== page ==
Here is a guest post from the legend that is Andy Murphy. His post flies in the face of traditional weightlifting dogma, but it is the result of observing how he responds to training in the sport of weightlifting for the last five or six years. Andy's ideas are what works for him by the way, not how he would train other lifters who respond differently to the same stimulis.I respect how lifters like himself and David Woodhouse put themselves out there and find alternative methods that work for them and also allows them to enjoy their lifting. Whatever works for you, do it regardless of whether people agree with you or not. Results don't lie and if you lift heavier weights training in a completely different style to the general lifting population, wh ogives a flying fiddler's f!%k? Anyway, enough of my ramblings, here is the article, so enjoy and leave any comments below:
A happy weightlifter = a strong weightlifter
Before I go into much more detail, I would like to preface with the following my best lifts are 102 and 122 at 77kg far from amazing lifting, but I have worked hard and learned a hell of a lot along the way to these lifts.
My most important discovery on my weightlifting journey was a number of weeks ago. My epiphany was repeated heavy maximal lifting in my training does nothing for my lifts. I know this can be seen as sacrilege, saying heavy maximal lifts don't improve my lifts. Every year I make progress in my training when I am in a traditional preparatory type phase of training, lots of lifting between 75-90% and the odd very few lifts around the 95% mark. I have always set personal bests in these times of the year when strength type exercises are abundant and the volume of lifts quite high. I then follow what I believe would result in an increase in my lifting a reduction in volume and an increase in intensity with more maximal attempts in my training. What then follows is a period of frustration where I am unable to hit weights for a single that I was doing multiple doubles and even trebles with a few weeks previously in the preparation phase. This frustration period continues for a long time until I get injured and then I start again in a preparation phase and the viscous cycle repeats itself. What happens as a result of this is a lifter that is making incredibly frustratingly slow progress.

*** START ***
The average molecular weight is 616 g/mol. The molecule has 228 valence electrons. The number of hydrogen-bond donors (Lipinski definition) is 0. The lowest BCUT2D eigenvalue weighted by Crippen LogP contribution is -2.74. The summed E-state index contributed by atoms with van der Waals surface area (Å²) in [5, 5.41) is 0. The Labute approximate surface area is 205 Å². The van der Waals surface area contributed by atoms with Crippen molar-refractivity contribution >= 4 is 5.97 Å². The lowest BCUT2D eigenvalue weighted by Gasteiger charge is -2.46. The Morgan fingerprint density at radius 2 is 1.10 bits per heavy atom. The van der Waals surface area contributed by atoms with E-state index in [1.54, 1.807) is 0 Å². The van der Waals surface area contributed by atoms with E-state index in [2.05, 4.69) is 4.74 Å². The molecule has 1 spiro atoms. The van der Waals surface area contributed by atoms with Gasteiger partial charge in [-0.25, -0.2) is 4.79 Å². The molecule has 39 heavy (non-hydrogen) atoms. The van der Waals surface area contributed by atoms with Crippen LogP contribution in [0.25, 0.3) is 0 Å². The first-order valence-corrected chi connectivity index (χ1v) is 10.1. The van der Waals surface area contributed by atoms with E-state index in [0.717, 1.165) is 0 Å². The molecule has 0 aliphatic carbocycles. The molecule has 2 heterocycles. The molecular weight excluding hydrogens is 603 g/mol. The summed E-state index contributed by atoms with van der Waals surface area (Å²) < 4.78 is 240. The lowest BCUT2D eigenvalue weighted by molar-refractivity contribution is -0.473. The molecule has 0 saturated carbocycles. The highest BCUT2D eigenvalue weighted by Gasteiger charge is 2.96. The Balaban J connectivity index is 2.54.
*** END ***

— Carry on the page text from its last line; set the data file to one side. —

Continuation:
When I look back through my training diary and results from competitions/ squad sessions, I can't believe I have not come to this realization sooner. I firmly believe I need to stick with what works for me and what works for me is lots of lifting between 75% and 90 % with doubles, trebles, combos and bucket loads of variation. This training has always brought me back to the 100 and 120 region and it is around this mark that I usually become an idiot and attempt maximal weights far too often and end up below the 100 and 120 regions and crocked. I am in no doubt that the best way to train for weightlifting is a methodology based around heavy maximal attempts in the classical lifts supplemented with heavy squats; unfortunately, from experience, it just doesn't do it for me.
I believe this type of training does nothing for me for a number of reasons:
1. My technique gets worse when I am repeatedly attempting and missing maximal lifts
2. Maximal weights hurt me cause of how weak my legs are (best front squat= 142.5 best clean= 130)
3. I hate missing lifts
4. I don't find attempting repeated maximal attempts enjoyable. I am unfortunately never going to make a living or even a few quid from weightlifting. Weightlifting is my hobby so if I don't enjoy the training whats the point? I enjoy going into the gym and bursting my ass on the platform with multiple heavy doubles and trebles, pulls, squats and more variation than anyone can dream of.
It's like I always say a happy weightlifter = a strong weightlifter.